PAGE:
But I really can't support forcing people to give up their homes simply because a developer wants the land for below market value (which is inevitably what happens with this sort of thing). I mean I guess if a city really wanted to do it they could always re-zone the land to something industrial/business instead of residential, but it still just seems really shady. For once, I'm with Scalia on a decision.



vsp
Andouille








Since: 3.1.02
From: Philly

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#5 Posted on | Instant Rating: 0.00
Also in the "what the fuck, I'm a liberal agreeing with Scalia" category here. It feels itchy.

I'm not opposed to eminent domain in _all_ circumstances. If you're building something vital (roads, hospitals, etc.), that's one thing. But uprooting families to build an office complex and a health club? Fuck _that_ noise. I hope that the five majority justices live on properties that'll be targetted when Wal-Mart decides they want to expand and points to this as a precedent.

Down the road from me, there's been a huge legal fight for years about a township trying to seize a farm that's outside the township's boundaries to build a municipal-owned-and-run golf course. I hope this doesn't pave the way for the farm to be paved over.





Vanilla Ice on stardom: "I had a weekend that lasted a couple of years."
DrOp
Frankfurter








Since: 2.1.02

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#6 Posted on | Instant Rating: 6.22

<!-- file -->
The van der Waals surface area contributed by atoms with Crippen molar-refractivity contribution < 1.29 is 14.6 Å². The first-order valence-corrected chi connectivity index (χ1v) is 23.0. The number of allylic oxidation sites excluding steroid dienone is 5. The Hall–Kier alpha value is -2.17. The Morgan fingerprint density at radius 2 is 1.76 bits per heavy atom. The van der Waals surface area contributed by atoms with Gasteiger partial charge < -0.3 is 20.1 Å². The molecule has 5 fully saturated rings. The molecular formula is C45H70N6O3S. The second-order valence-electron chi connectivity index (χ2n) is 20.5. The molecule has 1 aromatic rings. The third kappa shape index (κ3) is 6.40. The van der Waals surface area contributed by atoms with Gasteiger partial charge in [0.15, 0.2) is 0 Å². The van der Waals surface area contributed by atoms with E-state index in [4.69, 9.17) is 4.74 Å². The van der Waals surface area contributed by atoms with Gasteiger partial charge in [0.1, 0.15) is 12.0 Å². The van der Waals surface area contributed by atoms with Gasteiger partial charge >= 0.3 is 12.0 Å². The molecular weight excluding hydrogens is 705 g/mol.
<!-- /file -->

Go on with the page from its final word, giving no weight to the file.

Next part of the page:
A clear example of where our capitalist principles cojoin to superceed our constituional limitations. The 5th Amendment was never meant to give local authorities this type of power. I do love portions of O'Connor's dissent:

    Originally posted by CNN.com
    "Any property may now be taken for the benefit of another private party, but the fallout from this decision will not be random," O'Connor wrote. "The beneficiaries are likely to be those citizens with disproportionate influence and power in the political process, including large corporations and development firms."

    She was joined in her opinion by Chief Justice William H. Rehnquist, as well as Justices Antonin Scalia and Clarence Thomas.




bash91
Merguez








Since: 2.1.02
From: Plain Dealing, LA

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#7 Posted on | Instant Rating: 5.06
Woohoo, all hail the end of property rights as we know them!!